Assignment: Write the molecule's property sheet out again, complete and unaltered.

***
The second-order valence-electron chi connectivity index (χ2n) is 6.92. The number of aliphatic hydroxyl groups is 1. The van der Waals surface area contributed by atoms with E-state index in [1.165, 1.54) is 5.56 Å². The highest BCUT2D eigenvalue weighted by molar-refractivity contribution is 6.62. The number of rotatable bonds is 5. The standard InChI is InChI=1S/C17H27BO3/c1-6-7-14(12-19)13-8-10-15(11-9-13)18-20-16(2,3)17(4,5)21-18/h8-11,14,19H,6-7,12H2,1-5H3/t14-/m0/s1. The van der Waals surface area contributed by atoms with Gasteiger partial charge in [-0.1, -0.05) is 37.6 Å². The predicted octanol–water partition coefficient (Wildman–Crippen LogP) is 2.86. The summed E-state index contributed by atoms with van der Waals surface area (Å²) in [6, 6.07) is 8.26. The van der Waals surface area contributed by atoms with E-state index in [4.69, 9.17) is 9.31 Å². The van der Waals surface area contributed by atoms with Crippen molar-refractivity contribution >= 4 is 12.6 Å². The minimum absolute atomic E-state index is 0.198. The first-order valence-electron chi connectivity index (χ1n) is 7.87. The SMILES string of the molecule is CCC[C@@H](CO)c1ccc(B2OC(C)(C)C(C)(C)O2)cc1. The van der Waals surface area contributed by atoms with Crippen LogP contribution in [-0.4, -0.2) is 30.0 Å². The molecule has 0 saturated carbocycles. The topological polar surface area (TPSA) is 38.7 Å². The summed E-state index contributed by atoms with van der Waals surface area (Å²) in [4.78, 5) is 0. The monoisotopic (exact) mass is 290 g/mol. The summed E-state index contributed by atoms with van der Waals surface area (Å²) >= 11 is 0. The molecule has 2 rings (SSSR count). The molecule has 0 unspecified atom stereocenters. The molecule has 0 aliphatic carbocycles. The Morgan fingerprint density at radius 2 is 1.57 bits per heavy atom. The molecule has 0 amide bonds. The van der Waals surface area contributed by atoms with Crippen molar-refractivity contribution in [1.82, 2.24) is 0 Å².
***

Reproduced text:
The second-order valence-electron chi connectivity index (χ2n) is 6.92. The number of aliphatic hydroxyl groups is 1. The van der Waals surface area contributed by atoms with E-state index in [1.165, 1.54) is 5.56 Å². The highest BCUT2D eigenvalue weighted by molar-refractivity contribution is 6.62. The number of rotatable bonds is 5. The standard InChI is InChI=1S/C17H27BO3/c1-6-7-14(12-19)13-8-10-15(11-9-13)18-20-16(2,3)17(4,5)21-18/h8-11,14,19H,6-7,12H2,1-5H3/t14-/m0/s1. The van der Waals surface area contributed by atoms with Gasteiger partial charge in [-0.1, -0.05) is 37.6 Å². The predicted octanol–water partition coefficient (Wildman–Crippen LogP) is 2.86. The summed E-state index contributed by atoms with van der Waals surface area (Å²) in [6, 6.07) is 8.26. The van der Waals surface area contributed by atoms with E-state index in [4.69, 9.17) is 9.31 Å². The van der Waals surface area contributed by atoms with Crippen molar-refractivity contribution >= 4 is 12.6 Å². The minimum absolute atomic E-state index is 0.198. The first-order valence-electron chi connectivity index (χ1n) is 7.87. The SMILES string of the molecule is CCC[C@@H](CO)c1ccc(B2OC(C)(C)C(C)(C)O2)cc1. The van der Waals surface area contributed by atoms with Crippen LogP contribution in [-0.4, -0.2) is 30.0 Å². The molecule has 0 saturated carbocycles. The topological polar surface area (TPSA) is 38.7 Å². The summed E-state index contributed by atoms with van der Waals surface area (Å²) in [4.78, 5) is 0. The monoisotopic (exact) mass is 290 g/mol. The summed E-state index contributed by atoms with van der Waals surface area (Å²) >= 11 is 0. The molecule has 2 rings (SSSR count). The molecule has 0 unspecified atom stereocenters. The molecule has 0 aliphatic carbocycles. The Morgan fingerprint density at radius 2 is 1.57 bits per heavy atom. The molecule has 0 amide bonds. The van der Waals surface area contributed by atoms with Crippen molar-refractivity contribution in [1.82, 2.24) is 0 Å².